BBC's official "The Office" site.

    this weird toilet thing has nothing to do
    with the anti-Bush rant linked below

5. Funniest, most kooky, most cracked-out, surreal-iest anti-Bush "editorial" EVER!!! - go here.
    Hands down winner in a competition of which there are a zillion new entries every day... this is the prize-taker (so far). To be experienced here (it has nothing to do with the all-American toilet picture above). Thoughts anyone?

    air head?

5. Fly-away hair choppastyle
    My friend Marc Charbonnet is always sending wacky things to his buddies in group emails. This was included in one recent one that had all kinds of photos of amazing "ghetto" style. Isn't it great? I assume the attached wire means that the blades rotate.

    air ass?

6. What in the HELL is this woman doing? (with "guest" commentary by Tony Lagarto) posed the question first. I saw the picture and was baffled... but rather than ponder in binary black and white right here, why not let someone else's earlier thoughts (which I read via a newsgroup) ponder for me (and you)? Tony Lagarto, creator and maintainer of the absolutely brilliant and vital Tony's "Strangers With Candy" Companion web site, left no tiny cavity un-searched when he offered these thought provoking and exploratory theories:

Tony Lagarto's Top 10 explanations for what this woman is doing:
10.  Blowing up Ricky, her inflatable imaginary baby
9.  Doing the latest kind of fad liqueur shots at Namibia's hottest new club
8.  She ran out of diapers, so she's using that old gasoline-siphoning technique she learned back in the late 1970's as a pre-emptive strike to clear out the baby's pooper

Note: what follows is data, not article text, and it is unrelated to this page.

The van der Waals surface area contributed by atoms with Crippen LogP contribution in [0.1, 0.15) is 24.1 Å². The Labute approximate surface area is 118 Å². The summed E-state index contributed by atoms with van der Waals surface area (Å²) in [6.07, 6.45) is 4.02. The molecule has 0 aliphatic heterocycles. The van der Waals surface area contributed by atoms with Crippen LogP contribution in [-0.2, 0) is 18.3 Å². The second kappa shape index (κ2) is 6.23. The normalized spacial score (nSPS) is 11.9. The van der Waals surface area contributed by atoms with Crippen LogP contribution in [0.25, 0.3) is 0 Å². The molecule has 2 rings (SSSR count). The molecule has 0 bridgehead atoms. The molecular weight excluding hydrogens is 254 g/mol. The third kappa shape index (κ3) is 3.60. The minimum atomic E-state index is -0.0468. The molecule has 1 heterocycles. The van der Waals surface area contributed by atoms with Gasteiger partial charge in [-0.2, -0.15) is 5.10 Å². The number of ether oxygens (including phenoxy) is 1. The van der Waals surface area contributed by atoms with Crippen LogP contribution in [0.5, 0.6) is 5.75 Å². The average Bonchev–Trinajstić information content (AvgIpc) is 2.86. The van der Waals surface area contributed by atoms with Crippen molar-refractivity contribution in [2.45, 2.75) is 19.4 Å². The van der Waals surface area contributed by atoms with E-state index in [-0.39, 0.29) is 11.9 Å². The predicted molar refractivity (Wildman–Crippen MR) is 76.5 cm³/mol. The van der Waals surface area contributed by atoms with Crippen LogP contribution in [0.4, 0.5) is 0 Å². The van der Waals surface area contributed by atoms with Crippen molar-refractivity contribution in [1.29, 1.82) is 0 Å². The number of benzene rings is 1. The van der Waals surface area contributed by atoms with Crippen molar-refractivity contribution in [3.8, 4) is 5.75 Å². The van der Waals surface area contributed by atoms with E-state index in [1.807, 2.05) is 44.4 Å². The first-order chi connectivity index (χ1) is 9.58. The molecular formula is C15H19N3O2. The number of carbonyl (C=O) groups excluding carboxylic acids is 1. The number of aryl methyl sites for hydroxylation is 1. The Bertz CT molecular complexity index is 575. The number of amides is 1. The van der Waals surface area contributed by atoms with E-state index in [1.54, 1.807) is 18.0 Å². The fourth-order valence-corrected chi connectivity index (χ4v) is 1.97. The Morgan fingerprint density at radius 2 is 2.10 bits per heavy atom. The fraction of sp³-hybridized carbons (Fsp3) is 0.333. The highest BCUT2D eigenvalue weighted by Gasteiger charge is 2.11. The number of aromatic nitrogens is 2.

7.  She's Uganda's greatest Jazz baby-bunghole player
6.  Someone told her to close her eyes and French-kiss Christina Aguilera
5.  CPR: Colonary Poohole Resuscitation
4.  Getting an Angola Spa facial
3.  This is the Sudanese version of the Atkins diet
2.  She saw the face and decided she'd rather kiss this end instead
1. What does it look like!? She's giving the baby a rim job
Thanks Tony!

7. I actually made a cheese ball
    Speaking of Tony's "Strangers With Candy" web site... while tooling around it, I ran across an interview with Amy Sedaris from Bust magazine in which she talks about her ongoing cupcake and cheese ball making business (in addition to everything else she does). She actually gave one of her trade cheese ball recipes in the article. It was then that the all-American, carb-faced, breast-loving male lying deep inside the "normal" me suddenly craved lots and lots of cheese. Okay, I crave cheese all the time... even when I'm asleep. According to the article, Amy says she likes making and selling cheese balls because no one makes them anymore. Strange because you would think typically super-sized, over-fed Americans would love them... they're so delicious and decadent! Maybe it's because you actually have to make it ...they aren't readily available in stores... or maybe the fact that they look like something out of one of those creepy old 1950's cookbooks keeps people away.
    Plus I think it may have to do with the actual name itself... which has left the realm of the serious English language, as far as the original meaning is concerned. I mean... can you see me striking up a conversation with that Spanish lady I always see next to me on the leg press at the gym? Finally breaking the ice and turning to say to her, huffing and puffing and sweating; "Yep! Gotta do some more repetitions to work off that cheese ball I ate for lunch!"